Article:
Imagine your dream right now. What could you be doing today to make sure that it knows you still believe in it? Signing up for summer acting classes? Writing your own personal monologue to use in your acting auditions? No matter how small, you are taking ACTION. That action may not turn into exactly what you want it to, but will never turn into nothing. I can guarantee you that. Summer is a great time to start planning a fall acting project or researching what films or tv shows or plays will be going into production, who’s casting and how you can get in to audition. It’s a great time to re-establish relationships that may benefit you by turning into acting auditions in the future. Making a few phone calls or making it out to some industry networking events can be fun and can put you in the flow of information about upcoming acting audition opportunities. Whatever it is you choose to do, while everyone else is relaxing, get busy! The rest of your career starts right now.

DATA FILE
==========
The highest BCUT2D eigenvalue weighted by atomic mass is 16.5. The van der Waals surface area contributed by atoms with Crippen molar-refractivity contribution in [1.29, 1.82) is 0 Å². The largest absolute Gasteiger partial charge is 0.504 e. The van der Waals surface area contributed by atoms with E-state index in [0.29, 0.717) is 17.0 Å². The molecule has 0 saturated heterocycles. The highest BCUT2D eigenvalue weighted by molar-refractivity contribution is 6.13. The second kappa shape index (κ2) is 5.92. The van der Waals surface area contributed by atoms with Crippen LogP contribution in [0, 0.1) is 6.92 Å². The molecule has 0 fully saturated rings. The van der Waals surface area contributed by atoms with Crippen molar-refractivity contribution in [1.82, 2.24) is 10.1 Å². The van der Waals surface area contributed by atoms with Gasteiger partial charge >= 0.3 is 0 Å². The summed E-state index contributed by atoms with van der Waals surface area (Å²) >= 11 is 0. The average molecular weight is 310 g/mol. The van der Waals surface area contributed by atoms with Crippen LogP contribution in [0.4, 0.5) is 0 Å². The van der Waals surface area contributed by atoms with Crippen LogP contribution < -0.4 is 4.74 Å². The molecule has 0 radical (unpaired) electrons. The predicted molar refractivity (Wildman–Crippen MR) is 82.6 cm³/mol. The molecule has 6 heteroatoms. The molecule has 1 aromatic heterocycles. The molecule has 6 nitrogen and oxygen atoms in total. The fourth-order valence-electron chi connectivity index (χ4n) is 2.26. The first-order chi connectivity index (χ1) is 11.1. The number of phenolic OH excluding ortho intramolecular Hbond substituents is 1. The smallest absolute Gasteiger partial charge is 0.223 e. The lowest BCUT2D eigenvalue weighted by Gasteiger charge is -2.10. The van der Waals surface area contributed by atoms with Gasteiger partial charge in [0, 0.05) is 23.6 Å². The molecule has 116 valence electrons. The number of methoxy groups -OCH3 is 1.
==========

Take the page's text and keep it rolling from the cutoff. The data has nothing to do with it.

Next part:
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Working on The Troop

I feel really privledged to be working on The Troop for Nickelodeon. It’s crazy but the strangest part about it is that everybody is so nice. I’ve been in television in Hollywood for 20 years and even when there are nice people there, which is often, it’s not what I would call a nice environment to work in. It’s a big corporate colossus where people scurry about in fear for their jobs, or their status or something. It’s always something. But on The Troop (Nickelodeon) it’s exactly the opposite.